This is one episode of a wider series. To instead start at episode one, please click here.
After episode 21’s novel retrospective, it’s back down to business. It’s the 2024/25 Ligue Un season with Lille, and we are desperately trying to knock PSG off of their almighty perch at the pinnacle of French football.
Change takes time. At the time of writing I have been Lille manager for exactly one year to the day. I’ve brought in 21 first team staff (exiting 7), signed 15 players (selling, loaning or releasing 40!) and have managed Lille in exactly 50 competitive matches, winning 32 and losing 10.
In terms of change, Kotter’s model above really can apply in a sporting scenario as it does in business, especially when analysing the (re)building of a football club. I won’t break down each step, but if change management interests you at all, I’d recommend the practitioner course by APMG. Anyway, that was a bit of a tangent!
Just when I think the heights of our managerial success have elevated us to a new level of intellectual conversation, I realise that I’ve somehow locked the Audi key inside the car, and have to call Craig (Shakespeare), my short-tempered assistant manager to help me get to training.
In the car on the way to ‘work,’ Craig and I discuss how new goalkeeper Pontus Dahlberg (13 apps, 19 conceded, 3 clean sheets, 6.90) and record-signing right back Youri Regeer (11 apps, 1 goal, 1 assist, 7.04) have fit in with our club culture and the existing players so far. We agree that they were good moves, and we congratulate each other enthusiastically while drinking terrible coffee Craig bought us from a petrol station. Something about the flat taste of powdered coffee in a paper cup is quite sobering, making me realise that conceding 19 in 13 games maybe isn’t actually that good from our new keeper, but Pontus is still working hard.
In the last episode, I thought all of the January transfer window was sewn up and reported on. But one more thing did occur. The curious case of Domagoj Bradaric. The Dom-inator is one of those off players who isn’t quite first choice in his position (that’s Borna Sosa’s gig at left-back), but is too good to be the casual understudy. As such, Bradaric’s patience around first team football was wearing thin and he wanted to move on. Given his quality, I don’t want to lose him permanently.
So off Domagoj popped, to Eibar in Spain on loan til the end of the season. I didn’t want this to happen, but it was either that or he was definitely pushing for a permanent transfer request.
This left me in a pickle. The final hours of the transfer window closing in and only one official left-back in the squad.
So I had to do it. In came another Bordeaux old boy, cast aside by Marcelo Bielsa and available on a short-term loan. Ideal.
Olivier Boscagli, 27, was always reliable for me in Bordeaux (as understudy to then club captain Loris Benito), and will capably play backup to Sosa for the rest of the campaign here. I have built in a £1.8million buy clause, so if Bradaric decides he would like to continue playing his football away from the club permanently, Olly may be a good replacement option.
Talking about managerial icon Bielsa, how was that all going?
A 6-2 win from my rampant Lille side over Bielsa’s Bordeaux IN Bordeaux, was enough for our old pal Joe DaGrosa to dispense of the grumpy tactician. We wish him well, wherever he goes next. Bordeaux have since mounted a small recovery and sit in 11th, under the watchful eye of new (and ex-Guingamp) boss, Nicolas Usaï.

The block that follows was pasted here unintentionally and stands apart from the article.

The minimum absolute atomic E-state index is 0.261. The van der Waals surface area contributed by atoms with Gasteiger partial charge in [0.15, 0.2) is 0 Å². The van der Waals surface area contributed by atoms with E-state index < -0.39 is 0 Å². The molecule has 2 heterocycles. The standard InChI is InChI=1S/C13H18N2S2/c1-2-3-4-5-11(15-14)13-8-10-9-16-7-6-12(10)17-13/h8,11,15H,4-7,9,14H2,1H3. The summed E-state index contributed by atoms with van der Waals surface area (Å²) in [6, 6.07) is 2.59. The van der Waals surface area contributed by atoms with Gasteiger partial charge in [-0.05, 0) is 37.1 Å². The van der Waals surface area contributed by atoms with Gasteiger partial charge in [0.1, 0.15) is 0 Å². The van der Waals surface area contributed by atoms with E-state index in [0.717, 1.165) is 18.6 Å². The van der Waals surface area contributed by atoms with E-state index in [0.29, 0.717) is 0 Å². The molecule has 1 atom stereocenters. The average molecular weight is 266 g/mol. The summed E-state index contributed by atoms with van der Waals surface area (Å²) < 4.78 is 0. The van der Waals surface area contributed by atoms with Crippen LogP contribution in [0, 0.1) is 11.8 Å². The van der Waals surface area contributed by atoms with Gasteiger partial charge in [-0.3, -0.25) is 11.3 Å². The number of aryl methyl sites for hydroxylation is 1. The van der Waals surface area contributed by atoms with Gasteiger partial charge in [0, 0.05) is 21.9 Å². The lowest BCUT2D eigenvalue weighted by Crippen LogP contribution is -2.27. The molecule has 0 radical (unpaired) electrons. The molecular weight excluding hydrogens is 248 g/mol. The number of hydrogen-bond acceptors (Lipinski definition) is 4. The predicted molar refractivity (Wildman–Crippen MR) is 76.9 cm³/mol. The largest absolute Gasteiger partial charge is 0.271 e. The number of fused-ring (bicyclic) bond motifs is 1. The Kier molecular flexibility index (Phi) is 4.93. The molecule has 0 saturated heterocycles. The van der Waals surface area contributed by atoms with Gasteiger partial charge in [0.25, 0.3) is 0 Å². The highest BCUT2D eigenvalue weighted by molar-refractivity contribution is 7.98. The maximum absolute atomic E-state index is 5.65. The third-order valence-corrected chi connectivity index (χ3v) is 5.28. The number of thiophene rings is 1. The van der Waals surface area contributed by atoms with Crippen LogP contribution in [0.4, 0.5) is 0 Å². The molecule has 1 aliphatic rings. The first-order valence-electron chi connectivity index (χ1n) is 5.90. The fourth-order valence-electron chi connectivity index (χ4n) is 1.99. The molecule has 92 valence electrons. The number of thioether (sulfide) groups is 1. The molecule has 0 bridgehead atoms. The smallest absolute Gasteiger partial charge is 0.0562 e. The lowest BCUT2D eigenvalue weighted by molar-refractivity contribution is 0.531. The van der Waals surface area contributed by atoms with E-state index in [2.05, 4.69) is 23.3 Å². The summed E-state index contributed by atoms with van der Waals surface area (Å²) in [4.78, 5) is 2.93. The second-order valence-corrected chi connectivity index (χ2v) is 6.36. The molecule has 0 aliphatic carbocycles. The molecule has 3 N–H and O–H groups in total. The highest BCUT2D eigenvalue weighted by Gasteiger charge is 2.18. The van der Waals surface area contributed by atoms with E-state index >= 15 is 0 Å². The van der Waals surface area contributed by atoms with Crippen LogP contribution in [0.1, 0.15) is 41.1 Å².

In terms of Ligue Un form, man this division is unforgiving.
We currently sit 3rd, equal on points with 2nd-placed Lyon, only 6 points behind the ever-present league leaders PSG, and a whopping 14 points ahead of Marseille in 4th, with only 8 league games left to play. It’s been a fantastic year.
That being said, it’s hard to tell how much more you can give, before realising that in France, “insurmountable” isn’t a challenge, it’s a resignation of defeat.
So yes, we were chucked out of the Coupe de France at the 9th round stage, and yes, none of us are happy about it; but we were drawn against PSG, and it was a very narrow 3-2 defeat, where I actually think we played the better football.
In the UEFA Europa Conference League (writer’s note – we are all still getting used to that!) we endured a real scare after losing 2-1 in Russia to Ural, but a 1-0 home win ensured we went through to the Quarter Final on away goals. FC Utrecht next. A team in Holland you may remember I almost joined once, a good couple of years ago now.
So how are our beloved Lille lads performing, outside of the obvious strong results?
Particular mention has to go to JLG9, for his incredible 25 (22 in the league) goals so far this season. “The next Batistuta” is the top scorer in Ligue Un so far, and yes, that means he’s beating a certain Kylian Mbappe.
Another mention has to go to Yusuf Yazici. His 10 goals and 13 assists have made him by far our most creative force in the side.
I’ve always used numerous spreadsheets to analyse my team’s attributes and statistics, as well as those available in the transfer market. I do also love a radar chart.
That being said, a brilliant recent post by Oliver Jensen, inspired me to spruce up my player comparison sheets, and get them in use again.
I may write a wider piece on this at a later date, but I think there’s been a lot of analysis recently, and I’ll stick to the narrative for the time being. (writer’s note – watch him change his mind in two paragraph’s time, just wait and see!)
In the meantime, there’s 8 league games left and at least one more double-header in the Europa Conference League to contend with.
The next time we meet, will it be to discuss delirium or disappointment?
Thanks for reading.